If at First You Don’t Suc-seed…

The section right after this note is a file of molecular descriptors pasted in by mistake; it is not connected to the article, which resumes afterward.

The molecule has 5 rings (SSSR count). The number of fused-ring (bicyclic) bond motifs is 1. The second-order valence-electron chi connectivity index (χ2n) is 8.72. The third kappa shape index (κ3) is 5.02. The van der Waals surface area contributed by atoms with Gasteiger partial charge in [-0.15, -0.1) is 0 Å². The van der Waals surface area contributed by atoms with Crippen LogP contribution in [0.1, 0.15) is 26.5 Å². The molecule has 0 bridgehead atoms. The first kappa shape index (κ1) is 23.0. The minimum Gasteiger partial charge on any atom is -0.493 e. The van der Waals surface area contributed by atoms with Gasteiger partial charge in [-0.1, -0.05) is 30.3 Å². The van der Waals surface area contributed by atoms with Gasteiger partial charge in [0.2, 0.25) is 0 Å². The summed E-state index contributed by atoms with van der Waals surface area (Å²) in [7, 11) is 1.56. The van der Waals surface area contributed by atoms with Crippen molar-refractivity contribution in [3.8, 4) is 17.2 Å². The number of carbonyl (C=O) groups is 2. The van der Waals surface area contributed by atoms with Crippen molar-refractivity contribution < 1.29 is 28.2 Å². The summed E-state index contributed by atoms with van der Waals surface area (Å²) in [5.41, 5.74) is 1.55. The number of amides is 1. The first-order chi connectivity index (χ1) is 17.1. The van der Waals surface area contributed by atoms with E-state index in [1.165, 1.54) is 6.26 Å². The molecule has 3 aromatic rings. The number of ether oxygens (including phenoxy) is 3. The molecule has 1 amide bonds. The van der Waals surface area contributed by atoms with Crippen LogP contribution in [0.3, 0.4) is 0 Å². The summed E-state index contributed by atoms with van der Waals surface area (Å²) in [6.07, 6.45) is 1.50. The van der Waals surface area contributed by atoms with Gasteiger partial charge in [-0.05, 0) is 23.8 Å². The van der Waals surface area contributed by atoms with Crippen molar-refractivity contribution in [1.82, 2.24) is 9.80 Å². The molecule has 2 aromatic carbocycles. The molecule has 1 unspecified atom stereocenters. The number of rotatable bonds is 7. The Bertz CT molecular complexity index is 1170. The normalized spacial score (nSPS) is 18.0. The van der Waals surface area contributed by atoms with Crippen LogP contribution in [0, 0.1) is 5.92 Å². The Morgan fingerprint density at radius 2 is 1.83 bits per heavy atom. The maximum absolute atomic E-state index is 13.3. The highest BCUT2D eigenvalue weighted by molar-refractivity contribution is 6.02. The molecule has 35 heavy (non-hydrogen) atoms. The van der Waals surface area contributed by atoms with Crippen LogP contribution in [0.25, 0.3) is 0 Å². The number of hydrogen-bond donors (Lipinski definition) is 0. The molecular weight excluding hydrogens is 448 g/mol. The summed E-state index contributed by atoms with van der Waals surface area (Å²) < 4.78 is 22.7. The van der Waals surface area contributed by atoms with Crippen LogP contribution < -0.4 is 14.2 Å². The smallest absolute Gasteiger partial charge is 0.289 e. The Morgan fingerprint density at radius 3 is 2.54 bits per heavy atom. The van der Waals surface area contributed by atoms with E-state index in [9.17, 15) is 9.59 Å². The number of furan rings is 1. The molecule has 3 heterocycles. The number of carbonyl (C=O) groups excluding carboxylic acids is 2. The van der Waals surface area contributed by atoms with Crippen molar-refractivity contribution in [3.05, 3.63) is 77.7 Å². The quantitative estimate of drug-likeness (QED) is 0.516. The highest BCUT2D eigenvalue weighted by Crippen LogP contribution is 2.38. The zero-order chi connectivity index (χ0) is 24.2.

As a native Long Islander, I have grown up being accustom to the fresh fruits and produce that our wonderful island has to offer. Whether it is the colorful sweet fruits or the dark leafy bitter greens, I have enjoyed them all. On numerous occasions I have tried my hand at being a producer of these valuable crops for my own consumption. However, these hobbies never really panned out well. Intrusive large worms, tiny mites, or deer have always seemed to crush my dream of being a cultivator of the land. Everyone else always seems to get it right, but, perhaps, I just might not have a green thumb. My turmoil in the garden turned me in the direction of potted plants. Throughout the spring, I bother my parents with my massive clay pots and numerous seeds that I always seem to spill onto the patio instead of into their clay home. I have found a liking to sunflowers only because they are the sole survivors to my farmer john tactics. My mom hates them. She thinks they get too big. I think they look nice when they grow out of the patio, but maybe that is just me. To curb my enthusiasm for my producing potential, I was recently sent out into the fields along with all of the city tourists to gather our island’s bountiful produce. In early spring, the strawberry festival brings in thousands of people to northern Long Island to engage in the picking of these blood-red berries. I have, of course, participated in this event numerous times. Falling into the dried out grooves of the earth and searching high and low for anything red are usually the typical events that take place. I always assumed that these aspects, along with the swarms of biting bugs, are what made this event such a wonderful experience. After the man hunt was over this time around and I successfully found all the berries I wanted, I waited on a line at Briermere Farms for roughly an hour to buy more berries that were not half eaten or squished. Every year, I always fought the crowd and stood my ground. However, this year was different. My squished berries and crispy sunburn did not seem worth it, as I had more berries on my sneakers than I had in my bag. However, I shook off the feeling of despair and looked forward to a new season to come. As quickly as strawberry season ended, peach season came upon us. I again ventured out into the orchard to pick the delicious produce of the land. I was excited this time to not have to fight the crowds that cast off any edible object with the slightest imperfections. The peach orchard is hidden to the right of the apple orchard, to the left of the plums, right behind the nectarines. It’s easy to find. It’s just a simple mile walk in 90 degree heat to the dwarf like trees. The orchard is silent. The only noise heard is the low droning of the bees and of course your picking partner, who is casually stuffing as many peaches into his or her mouth as possible. During this particular excursion into the orchard, I was quickly able to fill up my plastic King Kullen bag and made my mile long venture back to infamous scale. The scale is how your items are priced. The produce collected is always weighed by the pound. I spent 10 bucks when I went. I thought it was a great deal for how many perfect peaches I picked. When I got back to my house on the south shore, my plastic bag that held my peaches was leaking fluid. Most of the fuzzy skin of the peaches had ripped off like a scrapped knee during my bumpy car ride home. So, I sat there examining my bag of naked peaches, knowing that I was somehow going to have to con my family into eating all of these before they rotted the next day. I have always wanted to be a gardener or a farmer or any type of producer who can tame the land to give one the necessities of life. It seems to be an art form that I have not quite mastered. Whether it is the role of a picker or a grower, perhaps those life styles are just not for me. It is a dream that I will keep on dreaming. Or maybe I can just try again in the fall; I think apple season is just around the corner.